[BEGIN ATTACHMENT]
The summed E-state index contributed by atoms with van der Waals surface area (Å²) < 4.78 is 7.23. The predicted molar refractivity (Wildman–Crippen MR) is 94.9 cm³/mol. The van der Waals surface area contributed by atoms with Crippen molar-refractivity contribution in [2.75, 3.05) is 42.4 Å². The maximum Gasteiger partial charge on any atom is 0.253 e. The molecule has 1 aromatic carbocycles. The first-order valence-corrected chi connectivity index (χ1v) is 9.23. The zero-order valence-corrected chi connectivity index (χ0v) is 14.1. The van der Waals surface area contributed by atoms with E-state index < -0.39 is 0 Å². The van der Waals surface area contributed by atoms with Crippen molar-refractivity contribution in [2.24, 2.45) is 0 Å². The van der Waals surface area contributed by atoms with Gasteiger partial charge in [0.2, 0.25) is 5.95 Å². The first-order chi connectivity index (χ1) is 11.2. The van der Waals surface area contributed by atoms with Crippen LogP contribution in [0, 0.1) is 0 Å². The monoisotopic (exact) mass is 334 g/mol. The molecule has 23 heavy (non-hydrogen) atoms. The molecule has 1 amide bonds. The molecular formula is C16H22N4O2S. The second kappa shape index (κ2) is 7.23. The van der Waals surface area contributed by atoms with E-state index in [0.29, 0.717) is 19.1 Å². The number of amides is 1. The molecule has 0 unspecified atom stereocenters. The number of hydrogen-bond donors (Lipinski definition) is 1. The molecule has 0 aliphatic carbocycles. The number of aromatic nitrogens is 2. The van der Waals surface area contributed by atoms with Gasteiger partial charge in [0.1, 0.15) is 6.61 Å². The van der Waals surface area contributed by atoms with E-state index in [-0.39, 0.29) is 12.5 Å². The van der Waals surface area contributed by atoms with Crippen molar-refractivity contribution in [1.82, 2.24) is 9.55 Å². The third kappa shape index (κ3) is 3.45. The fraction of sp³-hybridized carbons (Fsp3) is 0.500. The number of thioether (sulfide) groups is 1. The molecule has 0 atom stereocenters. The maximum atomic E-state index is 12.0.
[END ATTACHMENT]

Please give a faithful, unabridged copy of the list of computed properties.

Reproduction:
The summed E-state index contributed by atoms with van der Waals surface area (Å²) < 4.78 is 7.23. The predicted molar refractivity (Wildman–Crippen MR) is 94.9 cm³/mol. The van der Waals surface area contributed by atoms with Crippen molar-refractivity contribution in [2.75, 3.05) is 42.4 Å². The maximum Gasteiger partial charge on any atom is 0.253 e. The molecule has 1 aromatic carbocycles. The first-order valence-corrected chi connectivity index (χ1v) is 9.23. The zero-order valence-corrected chi connectivity index (χ0v) is 14.1. The van der Waals surface area contributed by atoms with E-state index < -0.39 is 0 Å². The van der Waals surface area contributed by atoms with Crippen molar-refractivity contribution in [2.24, 2.45) is 0 Å². The van der Waals surface area contributed by atoms with Gasteiger partial charge in [0.2, 0.25) is 5.95 Å². The first-order chi connectivity index (χ1) is 11.2. The van der Waals surface area contributed by atoms with Crippen LogP contribution in [0, 0.1) is 0 Å². The monoisotopic (exact) mass is 334 g/mol. The molecule has 23 heavy (non-hydrogen) atoms. The molecule has 1 amide bonds. The molecular formula is C16H22N4O2S. The second kappa shape index (κ2) is 7.23. The van der Waals surface area contributed by atoms with E-state index in [0.29, 0.717) is 19.1 Å². The number of amides is 1. The molecule has 0 unspecified atom stereocenters. The number of hydrogen-bond donors (Lipinski definition) is 1. The molecule has 0 aliphatic carbocycles. The number of aromatic nitrogens is 2. The van der Waals surface area contributed by atoms with Gasteiger partial charge in [0.1, 0.15) is 6.61 Å². The van der Waals surface area contributed by atoms with E-state index in [-0.39, 0.29) is 12.5 Å². The van der Waals surface area contributed by atoms with Crippen molar-refractivity contribution in [1.82, 2.24) is 9.55 Å². The third kappa shape index (κ3) is 3.45. The fraction of sp³-hybridized carbons (Fsp3) is 0.500. The number of thioether (sulfide) groups is 1. The molecule has 0 atom stereocenters. The maximum atomic E-state index is 12.0.